If you’re asking me

Charming imperfection vs uninspired sanitation

More stories from Winter Heffernan

April 3, 2023

Photo by Marisa Valdez

Fall time is the best time for improving your mental health.

I love trading card games. I play and collect Magic: The Gathering and have a mild interest in Flesh And Blood.

These hobbies mean I am exposed to a lot of fantasy art nowadays, and honestly, most of it seems tired and generic. Maybe I just don’t have good taste, and I can’t deny that this art can be very beautiful and a lot of effort goes into creating these pieces.

But, maybe, there is such a thing as too beautiful or too perfect? When every piece of art created for a game is a polished, slightly photorealistic movie poster, some part of the game’s soul gets suffocated. 

In Magic, for example, I find myself drawn to the art of old cards like “Sapphire Medallion” and “Orcish Settlers” instead of some of the contemporary card art. Board Game artists like Kyle Ferrin also have this magnetic charisma to their works compared with generic alternatives.

To illustrate this point, all you need to do is open the mobile games section in your app store. What games stand out to you? Is it the ones that use a very polished and realistic art style, or is it the ones that have a more stylized or simple aesthetic?

Personally, I am drawn to retro or very stylized art. It shows much more about how the creator views the world and what their creative process looks like. The alternative to this feels sanitized and without personality.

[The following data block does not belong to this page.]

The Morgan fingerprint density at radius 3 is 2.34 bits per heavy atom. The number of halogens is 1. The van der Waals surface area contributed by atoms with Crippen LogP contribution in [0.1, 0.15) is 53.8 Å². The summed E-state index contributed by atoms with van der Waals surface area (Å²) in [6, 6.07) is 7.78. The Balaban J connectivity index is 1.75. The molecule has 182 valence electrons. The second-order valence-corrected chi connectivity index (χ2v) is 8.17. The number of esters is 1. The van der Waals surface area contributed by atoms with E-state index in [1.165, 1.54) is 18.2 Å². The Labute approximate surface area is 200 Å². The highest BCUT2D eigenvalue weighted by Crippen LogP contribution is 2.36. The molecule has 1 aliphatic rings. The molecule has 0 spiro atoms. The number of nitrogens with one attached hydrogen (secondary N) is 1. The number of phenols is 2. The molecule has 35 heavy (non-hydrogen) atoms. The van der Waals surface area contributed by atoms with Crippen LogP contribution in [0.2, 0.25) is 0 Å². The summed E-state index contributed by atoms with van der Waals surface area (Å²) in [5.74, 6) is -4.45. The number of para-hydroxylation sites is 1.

This philosophy doesn’t just extend to games however, it applies to anything that needs a visual front.

A good example of something that embraces its faults and oozes personality would be “Wallace and Grommit.” All their props are handmade and you can really feel a connection with the people who created the models.

The artists behind both “Orcish Settlers” and “Wallace and Grommit” are talented, very talented. The choices they made weren’t out of laziness or amateurism, they were created out of the refusal to lose what makes them unique.

This push for visual perfection is a trend that not only hurts the personality of the art itself but the quality of the product itself. 

From a technical standpoint, video games have been pushing for higher visual fidelity since their inception. At some point, this became an arms race where how good a game looks supersedes gameplay or narrative. 

Some of the best games I have ever played have very simple visuals. Off the top of my head, I can mention “Minecraft,” “Caves of Qud” and “Undertale.”

All of this is not to say that visual fidelity is not worth pursuing or that realism isn’t artistically valid. Both of these things have their time and place; I just believe that they are overdone and milked to the bone.

Nowadays it seems as if some game companies are locked in a cold war to look “the coolest” or “the most epic” and in the process, they are suffocating creativity and leaving the husks of what could have been in the wayside.

Heffernan can be reached at [email protected]